Posted by: Fat White Guy on February 12, 2006 at 3:31 PM | PERMALINK

And one more time, I think it is worthwhile to see some pics of Muslim protests. Here's the link:

http://michellemalkin.com/archives/004448.htm


Someone above criticized them for being on michele-sombody's website. I have no idea who "michele" is, but it shouldn't matter. There's no commentary, just the pictures.

Posted by: sportsfan079 on February 12, 2006 at 3:31 PM | PERMALINK

The first resort of Islamic societies, in every case, is violence. Where is the Muslim Ghandi? Why has there never been anyone even close to be like Ghandi, or Martin Luther King?

Having enough respect for people who aren't Islamic to interact with them with equanimity is way beneath any school of Islamic thought.

If you are speaking to a religious Muslim, you're speaking to someone who thinks he has a religious justification for enslaving you and anything you say is the jabbering of an uppity slave.

Posted by: cld on February 12, 2006 at 3:32 PM | PERMALINK

My point is only that the vast, vast majority of Muslims, and Islamists, did not burn down any embassies, or engage in any violence to speak of, as regards this controversy. Some of you just manipulated by events and propaganda and can't seem to figure this out.
--posted by Jimm

Do you really think we are "manipulated by events and propaganda"?

I don't agree. I think this is a very important issue, and will become more important for the world in coming years, as Muslim immigration continues to grow in Western countries. Eventually I think we are going to have to confront these topics.

Posted by: sportsfan079 on February 12, 2006 at 3:36 PM | PERMALINK

"threaten to behead"

Nah, I can't recall any of Ian Paisley's people ever doing that - Rioting, killing, injuring of course, but a good "Orangeman" never beheads.

I just don't get how people get worked up about beheading in particular.

In what sense is beheading more reprehensible than blowing someone up, or shooting them? The guillotine was invented as a more humane form of execution. Frankly, I think the victim of a beheading suffers less than the victim of a bombing might, especially if they end up being burned to death.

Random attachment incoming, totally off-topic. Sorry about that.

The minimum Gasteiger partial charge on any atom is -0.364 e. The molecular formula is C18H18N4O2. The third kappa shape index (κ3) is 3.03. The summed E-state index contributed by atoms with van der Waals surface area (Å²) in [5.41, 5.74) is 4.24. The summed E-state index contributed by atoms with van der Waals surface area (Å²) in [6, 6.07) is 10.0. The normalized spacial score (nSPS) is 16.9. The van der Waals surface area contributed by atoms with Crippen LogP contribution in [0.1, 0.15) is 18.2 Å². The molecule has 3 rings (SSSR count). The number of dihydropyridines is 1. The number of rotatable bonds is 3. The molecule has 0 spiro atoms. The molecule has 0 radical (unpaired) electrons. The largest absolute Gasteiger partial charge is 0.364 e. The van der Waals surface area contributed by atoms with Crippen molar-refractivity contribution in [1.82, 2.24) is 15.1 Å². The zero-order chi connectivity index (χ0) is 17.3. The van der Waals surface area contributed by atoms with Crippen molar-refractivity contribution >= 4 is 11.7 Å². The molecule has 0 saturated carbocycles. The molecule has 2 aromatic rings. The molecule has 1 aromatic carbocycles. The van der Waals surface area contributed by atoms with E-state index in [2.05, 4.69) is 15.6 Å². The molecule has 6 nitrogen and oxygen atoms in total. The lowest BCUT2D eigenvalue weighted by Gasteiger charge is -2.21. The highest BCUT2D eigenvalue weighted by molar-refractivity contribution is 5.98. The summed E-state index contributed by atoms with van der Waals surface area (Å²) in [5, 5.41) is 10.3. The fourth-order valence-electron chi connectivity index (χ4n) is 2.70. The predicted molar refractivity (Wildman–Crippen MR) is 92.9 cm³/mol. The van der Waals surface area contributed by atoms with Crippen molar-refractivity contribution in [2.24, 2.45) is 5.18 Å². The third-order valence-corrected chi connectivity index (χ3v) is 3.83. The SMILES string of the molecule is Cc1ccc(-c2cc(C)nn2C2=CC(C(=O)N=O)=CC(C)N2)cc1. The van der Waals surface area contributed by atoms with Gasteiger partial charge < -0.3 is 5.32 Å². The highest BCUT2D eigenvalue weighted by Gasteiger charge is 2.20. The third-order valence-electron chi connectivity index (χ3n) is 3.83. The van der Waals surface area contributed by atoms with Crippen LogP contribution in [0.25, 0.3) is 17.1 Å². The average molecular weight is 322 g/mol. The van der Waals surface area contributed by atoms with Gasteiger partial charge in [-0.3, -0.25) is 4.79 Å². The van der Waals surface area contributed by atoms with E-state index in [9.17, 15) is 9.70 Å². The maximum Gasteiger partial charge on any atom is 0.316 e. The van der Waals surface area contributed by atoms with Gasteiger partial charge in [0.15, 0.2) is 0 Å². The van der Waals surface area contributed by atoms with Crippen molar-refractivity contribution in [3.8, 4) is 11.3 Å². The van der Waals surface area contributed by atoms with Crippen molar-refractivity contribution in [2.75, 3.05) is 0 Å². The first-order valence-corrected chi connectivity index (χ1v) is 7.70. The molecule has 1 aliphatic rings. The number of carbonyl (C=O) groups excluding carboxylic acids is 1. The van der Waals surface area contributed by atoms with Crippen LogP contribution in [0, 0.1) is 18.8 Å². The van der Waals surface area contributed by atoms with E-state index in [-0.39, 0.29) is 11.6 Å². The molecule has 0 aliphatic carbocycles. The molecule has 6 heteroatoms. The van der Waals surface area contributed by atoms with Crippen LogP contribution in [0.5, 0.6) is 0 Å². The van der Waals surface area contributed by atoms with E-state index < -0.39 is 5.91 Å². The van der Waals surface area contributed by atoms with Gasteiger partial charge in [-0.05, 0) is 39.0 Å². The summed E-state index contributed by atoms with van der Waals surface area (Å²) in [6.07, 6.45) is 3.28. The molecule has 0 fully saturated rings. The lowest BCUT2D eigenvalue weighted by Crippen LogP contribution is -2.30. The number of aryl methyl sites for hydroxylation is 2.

Murder is murder, and I condemn it, in case you were wondering. But what makes beheading worse?

Posted by: Doctor Jay on February 12, 2006 at 3:37 PM | PERMALINK

My point is only that the vast, vast majority of Muslims, and Islamists, did not burn down any embassies, or engage in any violence to speak of, as regards this controversy. Some of you just manipulated by events and propaganda and can't seem to figure this out.

Posted by: Jimm

If they are not representative. Where are the voices of Islamic leaders and moderates trying to calm the violence? They are eihter feeding the flames, applauding or hiding. Pick one or more because all three are unaceptable.

Posted by: Fat White Guy on February 12, 2006 at 3:39 PM | PERMALINK

"in a world of over a billion Muslims, a most miniscule number of them protested with violence"


If there is such an overwhelming majority of Muslims who disapprove of this behaviour they could really easily put a stop to it. If there really were such an overwhelming percentage.

Posted by: cld on February 12, 2006 at 3:41 PM | PERMALINK

You are the one that mentioned penis'. There was nothing obscene in the cartoons printed by the Danish. Have you even seen the cartoons they printed?

You're an idiot Fat White Guy...I'm sorry. I'm not going to waste my Sunday afternoon belaboring to get you to understand the obvious. I mentioned penises, breasts, and wardrobe malfunctions in order to make a point about "obscenity", and it's being in the eye of the beholder. This is obvious in the course of posts.

I have seen the cartoons, and found them offensive from my own moral standpoint, which is opposed to rude propaganda caricature designed to stir up emnity in mass populations towards an "other". To a devout Muslim, I can very easily sympathize as to why this would be considered not only "offensive", but "obscene".

I am not a Muslim, so can't tell you. I don't worry much about the biblical "graven image" prohibitions, whether of Muslim, Christian, or Jewish divine or prophetical figures. I am not far from considering war and hate propaganda, especially in the form of art and cartoon, to be "obscene", and not fit for promotion in the public square (though I would never support banning anything outright, and "obscene" material should be available for "adults" to seek on their own), but these are my personal views, and I realize my views are "progressive" and not widely shared (or understood), and I also don't advocate that my own personal views be adopted as the societal views. I just avoid promoting obscenity myself, in my own life, and speak out against and criticize it when I see it.

I'm reading a book on Art and Propaganda (Amazon) right now. Maybe some of you would be interested in ordering a copy as well. Another good read is Faces of the Enemy: Reflections of the Hostile Imagination (Amazon).